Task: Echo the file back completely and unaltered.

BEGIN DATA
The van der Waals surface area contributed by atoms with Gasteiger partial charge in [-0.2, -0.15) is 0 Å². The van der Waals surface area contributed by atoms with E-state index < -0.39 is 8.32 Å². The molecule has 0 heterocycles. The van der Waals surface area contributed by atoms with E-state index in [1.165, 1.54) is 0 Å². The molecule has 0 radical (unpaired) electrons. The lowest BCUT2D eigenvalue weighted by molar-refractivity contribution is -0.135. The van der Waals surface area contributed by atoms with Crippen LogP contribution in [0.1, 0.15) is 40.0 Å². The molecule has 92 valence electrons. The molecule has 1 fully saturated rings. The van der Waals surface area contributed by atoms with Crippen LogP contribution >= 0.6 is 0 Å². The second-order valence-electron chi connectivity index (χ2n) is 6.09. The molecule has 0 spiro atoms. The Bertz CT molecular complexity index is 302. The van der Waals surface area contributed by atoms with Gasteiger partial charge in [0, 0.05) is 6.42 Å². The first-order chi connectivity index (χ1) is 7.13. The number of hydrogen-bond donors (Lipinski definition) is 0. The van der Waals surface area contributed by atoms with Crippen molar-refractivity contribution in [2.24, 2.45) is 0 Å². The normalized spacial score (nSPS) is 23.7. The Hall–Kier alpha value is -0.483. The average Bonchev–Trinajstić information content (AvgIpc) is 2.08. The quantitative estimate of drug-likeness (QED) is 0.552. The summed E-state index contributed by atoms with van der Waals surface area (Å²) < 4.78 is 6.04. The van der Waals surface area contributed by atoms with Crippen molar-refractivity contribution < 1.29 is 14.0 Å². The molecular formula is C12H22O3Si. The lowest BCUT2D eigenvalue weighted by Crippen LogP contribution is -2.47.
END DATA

The van der Waals surface area contributed by atoms with Gasteiger partial charge in [-0.2, -0.15) is 0 Å². The van der Waals surface area contributed by atoms with E-state index < -0.39 is 8.32 Å². The molecule has 0 heterocycles. The van der Waals surface area contributed by atoms with E-state index in [1.165, 1.54) is 0 Å². The molecule has 0 radical (unpaired) electrons. The lowest BCUT2D eigenvalue weighted by molar-refractivity contribution is -0.135. The van der Waals surface area contributed by atoms with Crippen LogP contribution in [0.1, 0.15) is 40.0 Å². The molecule has 92 valence electrons. The molecule has 1 fully saturated rings. The van der Waals surface area contributed by atoms with Crippen LogP contribution >= 0.6 is 0 Å². The second-order valence-electron chi connectivity index (χ2n) is 6.09. The molecule has 0 spiro atoms. The Bertz CT molecular complexity index is 302. The van der Waals surface area contributed by atoms with Gasteiger partial charge in [0, 0.05) is 6.42 Å². The first-order chi connectivity index (χ1) is 7.13. The number of hydrogen-bond donors (Lipinski definition) is 0. The van der Waals surface area contributed by atoms with Crippen molar-refractivity contribution in [2.24, 2.45) is 0 Å². The normalized spacial score (nSPS) is 23.7. The Hall–Kier alpha value is -0.483. The average Bonchev–Trinajstić information content (AvgIpc) is 2.08. The quantitative estimate of drug-likeness (QED) is 0.552. The summed E-state index contributed by atoms with van der Waals surface area (Å²) < 4.78 is 6.04. The van der Waals surface area contributed by atoms with Crippen molar-refractivity contribution < 1.29 is 14.0 Å². The molecular formula is C12H22O3Si. The lowest BCUT2D eigenvalue weighted by Crippen LogP contribution is -2.47.